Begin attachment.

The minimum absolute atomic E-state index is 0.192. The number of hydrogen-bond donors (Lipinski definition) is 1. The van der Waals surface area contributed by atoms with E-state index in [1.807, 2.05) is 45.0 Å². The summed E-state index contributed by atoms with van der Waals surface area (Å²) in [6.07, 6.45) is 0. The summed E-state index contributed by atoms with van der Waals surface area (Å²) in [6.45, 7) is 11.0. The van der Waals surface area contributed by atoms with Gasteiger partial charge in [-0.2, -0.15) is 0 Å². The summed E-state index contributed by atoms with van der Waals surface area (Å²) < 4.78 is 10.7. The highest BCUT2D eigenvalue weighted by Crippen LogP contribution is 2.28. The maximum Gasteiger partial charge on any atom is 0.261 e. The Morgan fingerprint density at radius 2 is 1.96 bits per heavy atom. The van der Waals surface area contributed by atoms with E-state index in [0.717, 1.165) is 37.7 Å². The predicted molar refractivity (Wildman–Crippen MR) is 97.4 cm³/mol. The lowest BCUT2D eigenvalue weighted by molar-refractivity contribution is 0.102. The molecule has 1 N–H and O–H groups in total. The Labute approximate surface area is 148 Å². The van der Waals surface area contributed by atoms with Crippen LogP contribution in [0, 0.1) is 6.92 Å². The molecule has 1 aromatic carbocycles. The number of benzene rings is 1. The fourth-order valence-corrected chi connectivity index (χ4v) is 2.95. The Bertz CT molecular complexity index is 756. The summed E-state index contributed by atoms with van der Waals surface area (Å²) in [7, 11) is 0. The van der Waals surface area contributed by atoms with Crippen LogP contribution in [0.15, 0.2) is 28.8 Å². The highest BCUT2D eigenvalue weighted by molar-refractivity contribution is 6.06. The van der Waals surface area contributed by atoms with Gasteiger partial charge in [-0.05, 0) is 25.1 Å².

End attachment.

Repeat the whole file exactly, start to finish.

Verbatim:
The minimum absolute atomic E-state index is 0.192. The number of hydrogen-bond donors (Lipinski definition) is 1. The van der Waals surface area contributed by atoms with E-state index in [1.807, 2.05) is 45.0 Å². The summed E-state index contributed by atoms with van der Waals surface area (Å²) in [6.07, 6.45) is 0. The summed E-state index contributed by atoms with van der Waals surface area (Å²) in [6.45, 7) is 11.0. The van der Waals surface area contributed by atoms with Gasteiger partial charge in [-0.2, -0.15) is 0 Å². The summed E-state index contributed by atoms with van der Waals surface area (Å²) < 4.78 is 10.7. The highest BCUT2D eigenvalue weighted by Crippen LogP contribution is 2.28. The maximum Gasteiger partial charge on any atom is 0.261 e. The Morgan fingerprint density at radius 2 is 1.96 bits per heavy atom. The van der Waals surface area contributed by atoms with E-state index in [0.717, 1.165) is 37.7 Å². The predicted molar refractivity (Wildman–Crippen MR) is 97.4 cm³/mol. The lowest BCUT2D eigenvalue weighted by molar-refractivity contribution is 0.102. The molecule has 1 N–H and O–H groups in total. The Labute approximate surface area is 148 Å². The van der Waals surface area contributed by atoms with Crippen LogP contribution in [0, 0.1) is 6.92 Å². The molecule has 1 aromatic carbocycles. The number of benzene rings is 1. The fourth-order valence-corrected chi connectivity index (χ4v) is 2.95. The Bertz CT molecular complexity index is 756. The summed E-state index contributed by atoms with van der Waals surface area (Å²) in [7, 11) is 0. The van der Waals surface area contributed by atoms with Crippen LogP contribution in [0.15, 0.2) is 28.8 Å². The highest BCUT2D eigenvalue weighted by molar-refractivity contribution is 6.06. The van der Waals surface area contributed by atoms with Gasteiger partial charge in [-0.05, 0) is 25.1 Å².